From Millions Of Cases To 148: Guinea Worm's Days Are Numbered

Jan 16, 2014
Originally published on January 16, 2014 10:30 am

Guinea worm, pack your bags.

The world recorded only 148 cases of Guinea worm last year, the Carter Center said Thursday. That's nearly three-quarters less than in 2012, and a tiny fraction compared to the 3.5 million cases back in 1986.

"That's very exciting because the number of cases at the end of 2013 are much lower than they were in 2012," says Ernesto Ruiz-Tiben, who directs the Guinea worm eradication efforts at the Carter Center.

In fact, the steep decline in Guinea worm cases puts the parasite ahead of polio in the race toward eradication.

Back in 2012, polio looked like it was on track to be the second human disease after smallpox to be eradicated from the planet. Polio cases were at an all-time low, only about 200 infections worldwide. And aid agencies had invested billions of dollars to vaccinate kids around the world against the virus.

But the fight against polio suffered major setbacks in 2013.

Global cases nearly doubled to 400. War and violence brought the virus back into two countries where it had already been eradicated: Syria and Somalia.

So while polio surged in 2013, Guinea worm cases continued to drop. And now eradication of the parasite seems more reachable than ever.

Since 1991, the number of countries endemic for Guinea worm dropped from 21 to four: South Sudan, Chad, Mali and Ethiopia. And cases have plummeted from millions to a few hundred. (You can watch an animation of the eradication progress here.)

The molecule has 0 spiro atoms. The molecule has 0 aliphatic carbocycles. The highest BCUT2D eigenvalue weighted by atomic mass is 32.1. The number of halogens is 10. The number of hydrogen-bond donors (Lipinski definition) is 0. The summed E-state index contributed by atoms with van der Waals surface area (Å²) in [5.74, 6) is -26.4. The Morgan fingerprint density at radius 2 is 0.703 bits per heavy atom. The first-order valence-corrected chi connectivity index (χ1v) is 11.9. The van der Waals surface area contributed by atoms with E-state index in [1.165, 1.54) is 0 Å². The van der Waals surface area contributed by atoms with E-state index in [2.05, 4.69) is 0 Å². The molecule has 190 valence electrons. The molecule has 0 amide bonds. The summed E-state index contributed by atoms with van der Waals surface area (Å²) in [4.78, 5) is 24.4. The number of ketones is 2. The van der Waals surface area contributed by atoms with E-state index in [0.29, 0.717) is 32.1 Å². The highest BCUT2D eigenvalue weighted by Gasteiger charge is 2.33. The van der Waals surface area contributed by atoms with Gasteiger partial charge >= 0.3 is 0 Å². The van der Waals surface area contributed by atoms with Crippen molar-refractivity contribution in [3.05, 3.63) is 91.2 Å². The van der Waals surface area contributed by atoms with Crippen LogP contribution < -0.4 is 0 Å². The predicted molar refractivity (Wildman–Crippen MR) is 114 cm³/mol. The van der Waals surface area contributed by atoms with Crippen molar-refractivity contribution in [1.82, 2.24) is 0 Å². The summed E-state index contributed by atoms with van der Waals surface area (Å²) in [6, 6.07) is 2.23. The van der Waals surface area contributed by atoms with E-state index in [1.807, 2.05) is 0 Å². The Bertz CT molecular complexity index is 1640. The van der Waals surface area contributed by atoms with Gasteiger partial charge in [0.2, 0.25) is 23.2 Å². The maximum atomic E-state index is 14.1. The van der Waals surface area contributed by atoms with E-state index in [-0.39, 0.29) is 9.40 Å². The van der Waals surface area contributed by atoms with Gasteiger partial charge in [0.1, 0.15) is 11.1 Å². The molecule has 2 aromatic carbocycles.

But, as with polio, war will be an obstacle to wiping out Guinea worm. Three quarters of the infections reported last year occurred in South Sudan, where fighting broke out a month ago.

"When the conflict flared up in December, the conditions were so uncertain in South Sudan that the only decision we could make was to remove the Carter Center's expatriate staff out from South Sudan," Ruiz-Tiben tells Shots. "So the Guinea worm program was interrupted there."

There is no vaccine or medicine against the parasite. So the fight against Guinea worm is low-tech: Health workers go from village to village educating people about the parasite.

People catch Guinea worm by drinking contaminated water. The pathogen grows inside a person for about a year and then a worm, up to 3 feet long, emerges from a blister on the skin. Upon contact with water, the worm releases new larvae and spreads the parasite further. So simply filtering drinking water and teaching people not to transmit an infection are the key strategies for eliminating Guinea worm.

"We're hoping that peace agreement will be forthcoming soon in South Sudan so we can resume our operations there," Ruiz-Tiben says,

A similar situation has also hindered efforts in Mali. The country reported only 11 Guinea worm cases in 2013. But fighting there prevented the Carter Center and local governments from working in the country for the past year and a half.

"It's conceivable that the remaining cases in Mali have infected others," Ruiz-Tiben says. "So we may have outbreaks here and there."

Nevertheless, Ruiz-Tiben is still confident the campaign can wipe out the parasite in a few years. "The target we set for ourselves is 2015, " he says. "But whether we meet that or not is unpredictable. Contingencies are hard to predict. But we're continuing to work hard."

And as eradication efforts go, tackling Guinea worm has been a bargain. "We've spent about $350 million since 1986," Ruiz-Tiben says. By comparison, heath leaders say they need about $5.5 billion to finish off polio by 2018.

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